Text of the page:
I’m sorry you’re both having to deal with this 🙁 Is there a stroke clinic at the hospital you’re at? They would be a wealth of information and support. This is overwhelming and scary for you, my suggestion would be to get as much education and resources as possible to help give your SO the best possible outcome, learning more about it can help lessen your stress. A big factor will also be the doctors trying to determine what caused the stroke, if possible, and deciding the best course of treatment/ prevention. Also, remember to take care of yourself too, you sound like a supportive and loving partner but be careful you don’t neglect yourself &/ or get burnt out.
Post # 9
OMG, Bee. I am so sorry. This must be awful for both of you. Be there for him, but, please don’t neglect your self care.
Post # 10
I’m so sorry! The word stroke is terrifying. My husband had a stroke recently and it was one of the worst experiences ever. Quality of life wise, please try to stay positive. Therapy can be SO incredibly helpful. My husband had a right MCA stroke that affected a large portion of his left brain and had some sever deficits initially. 4 months later (after months of therapy) he is doing so well! Still some issues with his left hand but cognitively and physically he’s doing extremely well. It’s so hard to see right now but life is going to look much better in a couple of months. If you need someone to chat with feel free to message me!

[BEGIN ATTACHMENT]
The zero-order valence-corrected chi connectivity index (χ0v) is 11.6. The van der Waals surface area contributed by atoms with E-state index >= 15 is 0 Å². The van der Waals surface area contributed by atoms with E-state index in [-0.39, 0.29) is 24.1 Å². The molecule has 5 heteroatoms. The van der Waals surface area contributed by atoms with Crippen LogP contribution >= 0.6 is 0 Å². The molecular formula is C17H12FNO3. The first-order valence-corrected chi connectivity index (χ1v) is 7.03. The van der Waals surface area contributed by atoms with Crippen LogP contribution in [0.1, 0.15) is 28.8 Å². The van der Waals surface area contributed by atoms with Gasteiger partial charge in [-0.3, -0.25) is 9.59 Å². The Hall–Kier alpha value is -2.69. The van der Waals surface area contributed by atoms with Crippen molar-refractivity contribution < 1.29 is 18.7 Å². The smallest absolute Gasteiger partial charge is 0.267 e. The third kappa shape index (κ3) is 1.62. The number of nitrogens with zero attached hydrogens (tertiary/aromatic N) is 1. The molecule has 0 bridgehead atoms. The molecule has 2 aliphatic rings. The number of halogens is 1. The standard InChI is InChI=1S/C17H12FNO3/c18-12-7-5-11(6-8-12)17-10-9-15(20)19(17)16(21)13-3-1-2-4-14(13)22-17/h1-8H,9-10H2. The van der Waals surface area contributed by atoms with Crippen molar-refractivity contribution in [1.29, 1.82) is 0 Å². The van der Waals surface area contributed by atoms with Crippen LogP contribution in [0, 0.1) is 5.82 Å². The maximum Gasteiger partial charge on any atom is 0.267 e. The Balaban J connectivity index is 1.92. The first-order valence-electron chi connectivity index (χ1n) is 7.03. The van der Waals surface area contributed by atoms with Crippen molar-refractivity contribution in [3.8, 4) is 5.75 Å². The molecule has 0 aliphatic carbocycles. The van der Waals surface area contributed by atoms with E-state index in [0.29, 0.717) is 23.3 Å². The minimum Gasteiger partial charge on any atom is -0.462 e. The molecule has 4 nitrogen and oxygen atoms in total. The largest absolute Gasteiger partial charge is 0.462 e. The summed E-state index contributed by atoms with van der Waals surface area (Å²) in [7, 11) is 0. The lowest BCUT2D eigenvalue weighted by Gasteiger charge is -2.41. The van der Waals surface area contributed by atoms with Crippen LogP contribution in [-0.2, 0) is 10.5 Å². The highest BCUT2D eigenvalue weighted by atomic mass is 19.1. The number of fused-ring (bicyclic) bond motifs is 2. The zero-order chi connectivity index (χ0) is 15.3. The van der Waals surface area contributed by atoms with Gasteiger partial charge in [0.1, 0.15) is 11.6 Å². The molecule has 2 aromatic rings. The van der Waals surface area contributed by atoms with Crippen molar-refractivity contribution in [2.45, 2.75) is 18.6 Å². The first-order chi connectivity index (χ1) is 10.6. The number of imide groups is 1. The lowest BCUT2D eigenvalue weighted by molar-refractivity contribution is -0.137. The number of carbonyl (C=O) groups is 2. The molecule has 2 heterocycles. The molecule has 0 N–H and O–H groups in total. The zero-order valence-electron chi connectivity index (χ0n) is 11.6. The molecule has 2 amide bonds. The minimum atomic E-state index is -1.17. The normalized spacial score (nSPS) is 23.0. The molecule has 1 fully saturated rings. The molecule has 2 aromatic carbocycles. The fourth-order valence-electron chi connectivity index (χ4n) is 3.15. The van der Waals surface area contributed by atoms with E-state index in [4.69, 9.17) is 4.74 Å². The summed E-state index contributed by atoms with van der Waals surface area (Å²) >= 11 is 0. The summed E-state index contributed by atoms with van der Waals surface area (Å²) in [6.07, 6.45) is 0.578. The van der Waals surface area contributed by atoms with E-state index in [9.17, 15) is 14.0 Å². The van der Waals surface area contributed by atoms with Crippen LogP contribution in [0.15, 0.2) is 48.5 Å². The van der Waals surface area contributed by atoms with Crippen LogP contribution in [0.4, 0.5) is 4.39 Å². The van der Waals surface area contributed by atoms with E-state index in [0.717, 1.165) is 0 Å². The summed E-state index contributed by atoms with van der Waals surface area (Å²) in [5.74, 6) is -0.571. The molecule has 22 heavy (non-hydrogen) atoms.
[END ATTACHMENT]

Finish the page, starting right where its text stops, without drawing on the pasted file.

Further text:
Post # 11
A good friend of mine had a stroke at a very young age. He wound up starting a support organization called genyus network for survivors. You/your Darling Husband should check it out!
Post # 12
I’m sorry. I do empathize, as my husband had a major heart attack out of the blue. He was Mr. Low cholesterol avid physical fitness man, but life is full of surprises.
Live for the day. Don’t waste time worrying about what lies ahead. Listen to your medical team and make the changes they recommend (if any). Be positive and if you find yourself worrying go out for a brisk walk or hit the gym. Exercise is great for relieving stress, and worrying is like praying for what you don’t want. Take care~